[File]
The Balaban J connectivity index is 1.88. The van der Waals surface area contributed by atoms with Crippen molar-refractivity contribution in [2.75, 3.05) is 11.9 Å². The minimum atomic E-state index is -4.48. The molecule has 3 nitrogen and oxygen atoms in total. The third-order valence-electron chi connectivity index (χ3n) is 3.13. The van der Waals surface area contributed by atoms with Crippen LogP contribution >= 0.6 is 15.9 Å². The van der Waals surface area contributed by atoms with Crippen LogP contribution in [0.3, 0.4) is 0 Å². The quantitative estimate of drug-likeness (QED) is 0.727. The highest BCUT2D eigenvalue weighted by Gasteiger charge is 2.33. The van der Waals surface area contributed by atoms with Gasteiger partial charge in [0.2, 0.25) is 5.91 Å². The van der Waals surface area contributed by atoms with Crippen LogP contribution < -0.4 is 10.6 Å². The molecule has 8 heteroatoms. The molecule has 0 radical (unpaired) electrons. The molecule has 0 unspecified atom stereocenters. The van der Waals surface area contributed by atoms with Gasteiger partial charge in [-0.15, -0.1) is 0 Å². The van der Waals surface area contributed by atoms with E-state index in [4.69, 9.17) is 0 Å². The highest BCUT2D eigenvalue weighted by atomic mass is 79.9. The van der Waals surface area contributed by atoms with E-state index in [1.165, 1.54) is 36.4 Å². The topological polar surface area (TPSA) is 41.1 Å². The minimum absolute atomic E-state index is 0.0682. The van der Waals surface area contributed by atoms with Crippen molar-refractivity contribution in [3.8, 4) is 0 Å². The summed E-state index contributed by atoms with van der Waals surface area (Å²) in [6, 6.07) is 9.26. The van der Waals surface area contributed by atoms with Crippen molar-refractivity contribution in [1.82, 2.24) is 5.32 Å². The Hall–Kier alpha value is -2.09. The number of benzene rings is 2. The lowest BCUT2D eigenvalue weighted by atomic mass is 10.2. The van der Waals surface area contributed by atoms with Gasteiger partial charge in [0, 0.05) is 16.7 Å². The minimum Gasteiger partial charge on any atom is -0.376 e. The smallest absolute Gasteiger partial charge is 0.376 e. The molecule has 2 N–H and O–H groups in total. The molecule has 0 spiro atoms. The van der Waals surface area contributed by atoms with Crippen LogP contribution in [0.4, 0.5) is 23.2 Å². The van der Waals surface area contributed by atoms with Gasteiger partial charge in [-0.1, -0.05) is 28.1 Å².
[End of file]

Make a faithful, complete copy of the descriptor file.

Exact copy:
The Balaban J connectivity index is 1.88. The van der Waals surface area contributed by atoms with Crippen molar-refractivity contribution in [2.75, 3.05) is 11.9 Å². The minimum atomic E-state index is -4.48. The molecule has 3 nitrogen and oxygen atoms in total. The third-order valence-electron chi connectivity index (χ3n) is 3.13. The van der Waals surface area contributed by atoms with Crippen LogP contribution >= 0.6 is 15.9 Å². The van der Waals surface area contributed by atoms with Crippen LogP contribution in [0.3, 0.4) is 0 Å². The quantitative estimate of drug-likeness (QED) is 0.727. The highest BCUT2D eigenvalue weighted by Gasteiger charge is 2.33. The van der Waals surface area contributed by atoms with Gasteiger partial charge in [0.2, 0.25) is 5.91 Å². The van der Waals surface area contributed by atoms with Crippen LogP contribution < -0.4 is 10.6 Å². The molecule has 8 heteroatoms. The molecule has 0 radical (unpaired) electrons. The molecule has 0 unspecified atom stereocenters. The van der Waals surface area contributed by atoms with Gasteiger partial charge in [-0.15, -0.1) is 0 Å². The van der Waals surface area contributed by atoms with E-state index in [4.69, 9.17) is 0 Å². The highest BCUT2D eigenvalue weighted by atomic mass is 79.9. The van der Waals surface area contributed by atoms with E-state index in [1.165, 1.54) is 36.4 Å². The topological polar surface area (TPSA) is 41.1 Å². The minimum absolute atomic E-state index is 0.0682. The van der Waals surface area contributed by atoms with Crippen molar-refractivity contribution in [3.8, 4) is 0 Å². The summed E-state index contributed by atoms with van der Waals surface area (Å²) in [6, 6.07) is 9.26. The van der Waals surface area contributed by atoms with Crippen molar-refractivity contribution in [1.82, 2.24) is 5.32 Å². The Hall–Kier alpha value is -2.09. The number of benzene rings is 2. The lowest BCUT2D eigenvalue weighted by atomic mass is 10.2. The van der Waals surface area contributed by atoms with Gasteiger partial charge in [0, 0.05) is 16.7 Å². The minimum Gasteiger partial charge on any atom is -0.376 e. The smallest absolute Gasteiger partial charge is 0.376 e. The molecule has 2 N–H and O–H groups in total. The molecule has 0 spiro atoms. The van der Waals surface area contributed by atoms with Crippen LogP contribution in [0.4, 0.5) is 23.2 Å². The van der Waals surface area contributed by atoms with Gasteiger partial charge in [-0.1, -0.05) is 28.1 Å².